Home WORLD Asia, the Americas look at the sky for the “super blood moon” | World Bank Space News

Asia, the Americas look at the sky for the “super blood moon” | World Bank Space News



This phenomenon occurs when the total lunar eclipse coincides with the nearest point of the moon to the earth.

Astronomers say that stargazers across the Asia-Pacific region and the Americas will have the rare opportunity to observe the “Super Blood Moon” on Wednesday, which is a huge orange-red moon. Astronomers say this will be a once-in-a-decade performance.

The super moon is the result of the first total lunar eclipse in more than two years, which occurred at the same time the moon was closest to the earth.

The solar eclipse is scheduled to begin at 08:47 GMT, and the moon is expected to be completely in the shadow of the Earth between 11:11 and 11:26 GMT-the evening in the Asia-Pacific region, before dawn in the Americas.

The moon will turn black and red-this is the result of the sun’s rays being refracted in the earth’s atmosphere. Experts say that the color changes with different lunar eclipses, and the more dust or clouds in the earth’s atmosphere, the redder the moon will appear.

Unlike a solar eclipse, this phenomenon can be safely seen with the naked eye.

During the Super Moon, the Moon was the closest to the Earth, only 360,000 kilometers (225,000 miles) apart.

At that time, it looks 30% brighter than the furthest place, 14% larger than the furthest place, and a difference of about 50,000 kilometers (30,000 miles).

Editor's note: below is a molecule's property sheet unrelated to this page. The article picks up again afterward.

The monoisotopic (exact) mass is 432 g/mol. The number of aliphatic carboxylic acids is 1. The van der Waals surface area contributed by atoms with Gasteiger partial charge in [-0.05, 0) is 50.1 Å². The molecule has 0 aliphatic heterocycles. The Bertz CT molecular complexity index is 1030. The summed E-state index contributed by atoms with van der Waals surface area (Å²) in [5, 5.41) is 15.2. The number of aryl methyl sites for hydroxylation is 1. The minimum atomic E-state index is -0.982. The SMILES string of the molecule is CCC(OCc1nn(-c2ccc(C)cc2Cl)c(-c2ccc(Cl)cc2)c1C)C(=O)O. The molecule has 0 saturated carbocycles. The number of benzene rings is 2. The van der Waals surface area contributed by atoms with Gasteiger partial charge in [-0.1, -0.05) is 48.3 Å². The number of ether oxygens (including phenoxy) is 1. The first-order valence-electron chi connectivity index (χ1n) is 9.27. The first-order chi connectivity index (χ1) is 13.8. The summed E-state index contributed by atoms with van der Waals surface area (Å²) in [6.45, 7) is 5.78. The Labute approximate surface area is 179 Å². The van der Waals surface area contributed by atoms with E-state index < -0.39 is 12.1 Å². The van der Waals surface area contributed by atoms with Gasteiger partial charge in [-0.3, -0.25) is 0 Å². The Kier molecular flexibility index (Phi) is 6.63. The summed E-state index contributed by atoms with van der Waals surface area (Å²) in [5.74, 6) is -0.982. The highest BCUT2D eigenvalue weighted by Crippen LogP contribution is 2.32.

The full moon in May is called the flower moon because it occurs when the flowers are in full bloom in spring.

“The interest is very high,” said Andrew Jacobs, curator of the Sydney Observatory, to AFP.

Jacobs will host a COVID-19 safe viewing event through binoculars and professional speakers. “I look forward to a clear night.” The event will also be broadcast live, and 20,000 users have already registered.

For those who wish to watch this event in person, Jacobs predicts that the best viewing locations will be “Australia, New Zealand and large areas of the Pacific. New Guinea also has a good view.”

He said: “The Americas have been seen in the early morning, but not necessarily all parts of the solar eclipse.”

According to NASA’s Bill Cooke: “People in Hawaii and the Aleutian Islands will see the entire eclipse-it will be a great display for them.”

The next Super Blood Moon is expected to be held in 2033.


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